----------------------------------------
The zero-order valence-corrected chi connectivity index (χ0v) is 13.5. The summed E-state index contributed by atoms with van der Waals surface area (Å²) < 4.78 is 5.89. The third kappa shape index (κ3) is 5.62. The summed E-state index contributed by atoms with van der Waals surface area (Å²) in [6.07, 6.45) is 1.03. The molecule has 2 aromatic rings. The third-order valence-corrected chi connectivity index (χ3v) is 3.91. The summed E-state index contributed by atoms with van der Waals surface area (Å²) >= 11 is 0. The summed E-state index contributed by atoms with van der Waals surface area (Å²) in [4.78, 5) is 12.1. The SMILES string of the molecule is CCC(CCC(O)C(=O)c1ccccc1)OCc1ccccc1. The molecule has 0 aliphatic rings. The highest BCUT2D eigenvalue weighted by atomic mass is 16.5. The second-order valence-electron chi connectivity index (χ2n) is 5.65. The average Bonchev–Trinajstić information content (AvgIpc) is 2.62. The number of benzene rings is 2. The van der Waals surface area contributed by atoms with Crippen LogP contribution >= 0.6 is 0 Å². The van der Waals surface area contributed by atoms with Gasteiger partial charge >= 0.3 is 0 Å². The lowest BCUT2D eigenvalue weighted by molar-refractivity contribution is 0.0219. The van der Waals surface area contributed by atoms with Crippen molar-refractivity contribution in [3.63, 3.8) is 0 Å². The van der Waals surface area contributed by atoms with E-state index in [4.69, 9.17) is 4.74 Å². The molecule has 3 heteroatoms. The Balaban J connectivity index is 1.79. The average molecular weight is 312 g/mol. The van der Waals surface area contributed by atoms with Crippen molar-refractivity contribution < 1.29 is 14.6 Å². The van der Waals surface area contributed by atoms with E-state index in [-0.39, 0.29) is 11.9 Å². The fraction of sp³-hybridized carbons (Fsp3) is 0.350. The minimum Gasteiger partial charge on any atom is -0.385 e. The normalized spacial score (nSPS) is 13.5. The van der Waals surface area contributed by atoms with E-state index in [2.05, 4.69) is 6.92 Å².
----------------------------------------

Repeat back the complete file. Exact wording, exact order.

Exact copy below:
The zero-order valence-corrected chi connectivity index (χ0v) is 13.5. The summed E-state index contributed by atoms with van der Waals surface area (Å²) < 4.78 is 5.89. The third kappa shape index (κ3) is 5.62. The summed E-state index contributed by atoms with van der Waals surface area (Å²) in [6.07, 6.45) is 1.03. The molecule has 2 aromatic rings. The third-order valence-corrected chi connectivity index (χ3v) is 3.91. The summed E-state index contributed by atoms with van der Waals surface area (Å²) >= 11 is 0. The summed E-state index contributed by atoms with van der Waals surface area (Å²) in [4.78, 5) is 12.1. The SMILES string of the molecule is CCC(CCC(O)C(=O)c1ccccc1)OCc1ccccc1. The molecule has 0 aliphatic rings. The highest BCUT2D eigenvalue weighted by atomic mass is 16.5. The second-order valence-electron chi connectivity index (χ2n) is 5.65. The average Bonchev–Trinajstić information content (AvgIpc) is 2.62. The number of benzene rings is 2. The van der Waals surface area contributed by atoms with Crippen LogP contribution >= 0.6 is 0 Å². The van der Waals surface area contributed by atoms with Gasteiger partial charge >= 0.3 is 0 Å². The lowest BCUT2D eigenvalue weighted by molar-refractivity contribution is 0.0219. The van der Waals surface area contributed by atoms with Crippen molar-refractivity contribution in [3.63, 3.8) is 0 Å². The van der Waals surface area contributed by atoms with E-state index in [4.69, 9.17) is 4.74 Å². The molecule has 3 heteroatoms. The Balaban J connectivity index is 1.79. The average molecular weight is 312 g/mol. The van der Waals surface area contributed by atoms with Crippen molar-refractivity contribution < 1.29 is 14.6 Å². The van der Waals surface area contributed by atoms with E-state index in [-0.39, 0.29) is 11.9 Å². The fraction of sp³-hybridized carbons (Fsp3) is 0.350. The minimum Gasteiger partial charge on any atom is -0.385 e. The normalized spacial score (nSPS) is 13.5. The van der Waals surface area contributed by atoms with E-state index in [2.05, 4.69) is 6.92 Å².